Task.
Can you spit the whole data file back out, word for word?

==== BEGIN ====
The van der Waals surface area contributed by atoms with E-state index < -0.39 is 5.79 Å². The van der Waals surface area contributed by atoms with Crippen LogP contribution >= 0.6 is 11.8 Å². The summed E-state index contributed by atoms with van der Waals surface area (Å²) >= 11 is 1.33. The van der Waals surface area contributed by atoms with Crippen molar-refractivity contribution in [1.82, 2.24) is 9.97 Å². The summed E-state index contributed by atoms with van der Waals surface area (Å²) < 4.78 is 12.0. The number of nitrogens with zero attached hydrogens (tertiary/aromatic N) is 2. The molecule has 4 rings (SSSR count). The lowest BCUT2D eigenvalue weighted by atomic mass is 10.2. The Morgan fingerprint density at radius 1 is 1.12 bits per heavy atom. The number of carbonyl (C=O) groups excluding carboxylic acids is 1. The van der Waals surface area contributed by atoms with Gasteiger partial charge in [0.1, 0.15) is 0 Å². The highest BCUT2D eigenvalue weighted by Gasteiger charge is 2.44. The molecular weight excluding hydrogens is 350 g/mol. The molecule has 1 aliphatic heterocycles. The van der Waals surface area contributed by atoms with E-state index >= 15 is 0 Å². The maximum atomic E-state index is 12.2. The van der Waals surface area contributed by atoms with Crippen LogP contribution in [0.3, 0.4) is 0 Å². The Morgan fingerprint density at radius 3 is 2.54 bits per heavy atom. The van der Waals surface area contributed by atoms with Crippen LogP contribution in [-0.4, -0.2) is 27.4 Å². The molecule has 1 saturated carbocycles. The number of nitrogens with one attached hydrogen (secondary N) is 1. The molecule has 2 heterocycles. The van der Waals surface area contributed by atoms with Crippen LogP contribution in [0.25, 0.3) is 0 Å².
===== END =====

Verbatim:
The van der Waals surface area contributed by atoms with E-state index < -0.39 is 5.79 Å². The van der Waals surface area contributed by atoms with Crippen LogP contribution >= 0.6 is 11.8 Å². The summed E-state index contributed by atoms with van der Waals surface area (Å²) >= 11 is 1.33. The van der Waals surface area contributed by atoms with Crippen molar-refractivity contribution in [1.82, 2.24) is 9.97 Å². The summed E-state index contributed by atoms with van der Waals surface area (Å²) < 4.78 is 12.0. The number of nitrogens with zero attached hydrogens (tertiary/aromatic N) is 2. The molecule has 4 rings (SSSR count). The lowest BCUT2D eigenvalue weighted by atomic mass is 10.2. The Morgan fingerprint density at radius 1 is 1.12 bits per heavy atom. The number of carbonyl (C=O) groups excluding carboxylic acids is 1. The van der Waals surface area contributed by atoms with Gasteiger partial charge in [0.1, 0.15) is 0 Å². The highest BCUT2D eigenvalue weighted by Gasteiger charge is 2.44. The molecular weight excluding hydrogens is 350 g/mol. The molecule has 1 aliphatic heterocycles. The van der Waals surface area contributed by atoms with E-state index >= 15 is 0 Å². The maximum atomic E-state index is 12.2. The van der Waals surface area contributed by atoms with Crippen LogP contribution in [0.3, 0.4) is 0 Å². The Morgan fingerprint density at radius 3 is 2.54 bits per heavy atom. The van der Waals surface area contributed by atoms with Crippen LogP contribution in [-0.4, -0.2) is 27.4 Å². The molecule has 1 saturated carbocycles. The number of nitrogens with one attached hydrogen (secondary N) is 1. The molecule has 2 heterocycles. The van der Waals surface area contributed by atoms with Crippen LogP contribution in [0.25, 0.3) is 0 Å².